Great Train Debate in the Adirondacks defies usual labels

Last night at the Wild Center, we got a taste of just how eclectic and fungible the various factions in the Adirondack Park can be.

The debate centered around the best use of the rail corridor which stretches from Lake Placid to Old Forge.  The referee for the evening was a relatively new group called Adirondack Action.

On one side of the ring you had a weird coalition of train enthusiasts, climate change activists (who think Adirondack railroads will be a real transportation option in the future), Tupper Lake boosters, and chamber of commerce types who hope to win Federal funding for the rail project.

In the other corner, you have an even weirder alliance of snowmobile riders, hikers, cross-country skiers, and bicyclists who think a multi-use trail is a better, cheaper idea.

Seeing snowmobile activist Jim McCulley and cross-country ski booster Tony Goodwin on the same side of any issue is remarkable.  The two have wrangled and litigated over the proper use of the Jackrabbit Ski Trail for decades.

This coalition is rounded out by deficit hawks who don’t want the government to spend more money on tourism trains.

Another vein running through this debate is the growing gap between attitudes in Tupper Lake, where the train remains a kind of cause celebre, and Lake Placid, where interest in the project has cooled.

North Elba town supervisor Roby Politi has suggested that the tourist train is a “boondoggle.”  (Attitudes in Saranac Lake seem to be somewhere in the middle, ranging from mild skepticism to mild excitement.)

How will all this settle out?  I’m guessing the real answer will come in the form of budget priorities, in Albany and Washington.  If there’s taxpayer money to refurbish the train track, the project will probably muddle forward.

But if funding continues to dwindle , the tracks could eventually reach a point where maintaining them — especially the long, vast stretch through the wilderness of the central Adirondacks — makes no sense.

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27 Comments on “Great Train Debate in the Adirondacks defies usual labels”

  1. verplanck says:

    It will be next to impossible to convert a rail trail back to railroad tracks…I say keep the lines in place and find a use for them. There are plenty of other spaces to fit in more ATV/snowmobile/XC ski trails.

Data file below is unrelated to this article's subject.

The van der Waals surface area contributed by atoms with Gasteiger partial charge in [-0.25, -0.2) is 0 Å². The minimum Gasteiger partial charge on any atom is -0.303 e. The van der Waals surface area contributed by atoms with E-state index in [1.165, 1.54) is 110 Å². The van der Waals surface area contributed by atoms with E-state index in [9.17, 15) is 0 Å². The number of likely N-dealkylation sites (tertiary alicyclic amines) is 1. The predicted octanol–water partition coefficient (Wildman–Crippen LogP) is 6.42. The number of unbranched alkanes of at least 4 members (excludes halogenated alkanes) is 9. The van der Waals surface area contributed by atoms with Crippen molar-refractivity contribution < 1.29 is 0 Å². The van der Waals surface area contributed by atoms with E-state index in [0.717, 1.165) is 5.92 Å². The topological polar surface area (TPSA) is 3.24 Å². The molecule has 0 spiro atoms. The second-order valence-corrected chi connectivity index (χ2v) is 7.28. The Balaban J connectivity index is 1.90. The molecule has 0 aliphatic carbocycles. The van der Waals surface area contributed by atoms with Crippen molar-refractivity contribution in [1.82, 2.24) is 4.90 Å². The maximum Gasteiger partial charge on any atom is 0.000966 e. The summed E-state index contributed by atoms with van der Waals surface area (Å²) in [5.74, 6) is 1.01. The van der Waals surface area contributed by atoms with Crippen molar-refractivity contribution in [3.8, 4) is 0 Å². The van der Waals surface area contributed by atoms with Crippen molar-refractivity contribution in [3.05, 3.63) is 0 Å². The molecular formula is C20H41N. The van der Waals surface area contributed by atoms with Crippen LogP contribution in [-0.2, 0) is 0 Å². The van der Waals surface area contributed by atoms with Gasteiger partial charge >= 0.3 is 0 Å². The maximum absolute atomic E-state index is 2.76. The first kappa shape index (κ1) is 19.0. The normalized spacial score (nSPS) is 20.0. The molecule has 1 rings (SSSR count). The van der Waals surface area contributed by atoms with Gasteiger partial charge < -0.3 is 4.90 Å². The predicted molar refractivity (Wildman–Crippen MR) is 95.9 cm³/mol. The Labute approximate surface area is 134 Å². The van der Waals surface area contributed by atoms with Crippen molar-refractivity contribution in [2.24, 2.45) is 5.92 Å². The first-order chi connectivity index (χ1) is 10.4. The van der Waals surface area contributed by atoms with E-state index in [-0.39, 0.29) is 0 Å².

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  2. Those coalitions may seem “weird” in a world of absolutes, but there are many places in the ADK’s where seemingly disparate interest find common cause.
    In the Inlet-Old Forge area, for instance, we find mountain bikers and sled dog mushers continually praising the Barnstormers Snowmobile Club for all the work they do to keep multi-use trails open.
    Without dedicated volunteers such as those many trails simply would not be passable. And given where we’re heading with DEC budgets, communities must depend on these coalitions more and more.

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  3. Paul says:

    I tend to side with the boondoggle types, but here I have another pitch. I lived for a bunch of years in Colorado and experienced the thrill of being left by the narrow gauge railroad in the middle of a place called Chicago Basin. There you are 30 miles from the nearest road. There we hiked for 5 days and then flagged down the train to take us back to Silverton and civilization.

    For this train, if it could be fully restored (and maybe that is a pipe dream) I see a very unique opportunity to boost tourism and the economy at the same time. Here you could have a train that could leave hikers at rail side trail heads, or take paddlers in to remote ponds where they could unload their boats from the “canoe car”. The train could also have excursion trains to hotels in different places along the route, where folks who want less of a rugged experience could enjoy the area in a new way. What you need, if you want a train, is to have a unique experience that folks will come and want to pay for. A slow train that runs by peoples back yards and a propane tank storage facility in Saranac Lake is doomed. It was fun once, but I will never shell out all that money to take my kids on the ride again!

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  4. tourpro says:

    How about a Community Train-Store?

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  5. Paul says:

    Tourpro, that is a good one!

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  6. Brian says: